Review: “The Irishman” takes the mob myth to the grave for good


Courtesy of Netflix

Ver Lumod

Martin Scorsese’s latest crime epic “The Irishman” showcases the celebrated auteur’s usual penchant for gripping spectacle, but this time imbued with worn reflection.

The three-and-a-half hour Netflix film charts the rise and fall of real-life former mob hitman Frank Sheeran, played by Robert De Niro, over the course of the 20th century. As an unreliable narrator (according to crime historians), Sheeran recounts his experiences as a truck driver in Philadelphia during the 1950s, who becomes initiated into a life of crime by capo and eventual mentor Russell Bufalino, played by Joe Pesci. He eventually gets introduced to Al Pacino’s Jimmy Hoffa, who is the powerful president of the Teamsters labor union at the time. Their long and politically fraught friendship shapes history, from the Bay of Pigs invasion to the Kennedy brothers’ crackdown on the labor union. Sheeran eventually wrestles with what to do about Hoffa’s gradual status as a persona non grata within Teamsters as well as the mafia.

A who’s who of crime genre fixtures populate the world of “The Irishman,” some of them having acted in Scorsese’s films before. De Niro excels in his haunting performance as an emotionally distant man, in what is perhaps a culmination of similar roles he has played over the years. Pesci, who came out of retirement after almost a decade, is a far cry from his role in “Goodfellas” as the volatile Tommy DeVito, and all the more menacing for his character’s calm demeanor. Pacino, who amazingly hasn’t worked with Scorsese before, is magnetic as Hoffa; in fact, he makes him come off as Tony Montana’s long lost cousin.

One popular consensus about the shortcomings of “The Irishman” concerns its lack of strong female characters, which are typical of Scorsese’s oeuvre like in “Alice Doesn’t Live Here Anymore” and “Casino.” This ultimately pointless argument is personified in Frank’s daughter Peggy, delightfully played by Lucy Gallina and later Anna Paquin. She may hardly speak a word or two every time she appears on screen, but her silence is effectively conveyed as she looms in the shadows like an accusatory ghost, reminding her father of the weight of the terrible things he had done.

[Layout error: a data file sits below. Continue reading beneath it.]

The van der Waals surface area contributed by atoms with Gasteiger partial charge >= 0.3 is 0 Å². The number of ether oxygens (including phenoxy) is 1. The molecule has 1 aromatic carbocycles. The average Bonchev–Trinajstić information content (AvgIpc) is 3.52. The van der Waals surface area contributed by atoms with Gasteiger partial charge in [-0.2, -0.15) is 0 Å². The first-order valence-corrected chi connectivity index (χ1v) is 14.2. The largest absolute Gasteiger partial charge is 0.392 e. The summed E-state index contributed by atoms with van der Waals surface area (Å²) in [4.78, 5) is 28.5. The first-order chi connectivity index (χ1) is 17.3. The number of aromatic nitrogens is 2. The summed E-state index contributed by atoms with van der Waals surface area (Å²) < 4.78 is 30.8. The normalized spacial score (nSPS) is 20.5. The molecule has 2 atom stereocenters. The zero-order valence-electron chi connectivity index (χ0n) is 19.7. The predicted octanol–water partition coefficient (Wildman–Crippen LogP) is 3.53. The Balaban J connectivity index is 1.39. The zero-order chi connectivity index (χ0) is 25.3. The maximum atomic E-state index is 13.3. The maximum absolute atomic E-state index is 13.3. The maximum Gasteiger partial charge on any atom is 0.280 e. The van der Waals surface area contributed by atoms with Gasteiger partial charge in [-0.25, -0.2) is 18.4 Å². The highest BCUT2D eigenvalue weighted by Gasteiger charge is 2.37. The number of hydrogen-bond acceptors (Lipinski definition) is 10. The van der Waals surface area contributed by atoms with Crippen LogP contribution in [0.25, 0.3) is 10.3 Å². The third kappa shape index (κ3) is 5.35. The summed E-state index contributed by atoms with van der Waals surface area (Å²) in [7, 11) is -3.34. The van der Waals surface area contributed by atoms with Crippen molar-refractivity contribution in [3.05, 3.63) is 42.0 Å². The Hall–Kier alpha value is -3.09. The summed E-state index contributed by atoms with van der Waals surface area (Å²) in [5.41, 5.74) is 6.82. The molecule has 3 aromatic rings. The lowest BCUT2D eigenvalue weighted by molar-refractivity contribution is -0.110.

As usual, “The Irishman” is packed with the usual Scorsese hallmarks, from deadpan comedy and sudden bursts of violence to dolly shots and the customary voiceover. They are helped along by dazzling cinematography from Rodrigo Prieto as well as razor sharp editing from Scorsese’s longtime collaborator Thelma Schoonmaker. Meanwhile, one of the talking points about the film is its tricky use of de-aging technology to better illustrate Sheeran and company through the years. They are not necessarily distracting, so it’s best for the viewer to just go with the story.

“The Irishman” is based on the non-fiction book “I Heard You Paint Houses” by Charles Brandt, which features his interviews with the real Sheeran before his death in 2003. The book’s title refers to a euphemism for murder uttered in gangster circles, and is uttered by Hoffa when he first meets Sheeran. Scorsese, as well as screenwriter Steven Zaillian, wastes no time conforming to the book in theorizing about the mafia’s role in several events throughout recent history, from the assassination of JFK to Hoffa’s disappearance in 1975. But he doesn’t necessarily focus on conspiracy theories with the same gusto as Oliver Stone. Instead, he turns to the passage of time to indicate that the universe simply didn’t dwell on whatever these messengers of violence did.

For Scorsese’s latest entry to the crime genre he helped bring into the mainstream, “The Irishman” notably lacks the flash associated with the likes of “Mean Streets”, “Goodfellas”, “Casino” and “The Departed”. In fact, it feels like he is determined to convey the brutal aftermath of violence this time. In fact, most of the gangsters introduced in “The Irishman” get a freeze frame accompanied by the date and manner of their eventual death. For example, Gangster A will get blown up with a nail bomb at his porch in 1981. For all the romanticism associated with menacing figures like Sheeran, Hoffa and Bufalino, the bodies piling up at the end of the day are not a pretty sight.

With “The Irishman,” Scorsese acknowledges his mortality in the same vein as Clint Eastwood, Sergio Leone and Ingmar Bergman. In fact, its last half-hour is devastating in its depiction of old age. It also deals with the age-old question of whether killing someone for the greater good is wrong or a necessary evil. While Scorsese (and by extension Sheeran) doesn’t provide a clean-cut answer, he leaves something for the viewer to think about. While the long runtime may turn some prospective viewers off or think about watching it as a miniseries, it’s all a blur as much as an equally long film like “Avengers: Endgame” was. The film’s use of slow, unhurried momentum ultimately pays off in the long run, as its surviving characters finally face the inevitability of death, not from violence but from isolation.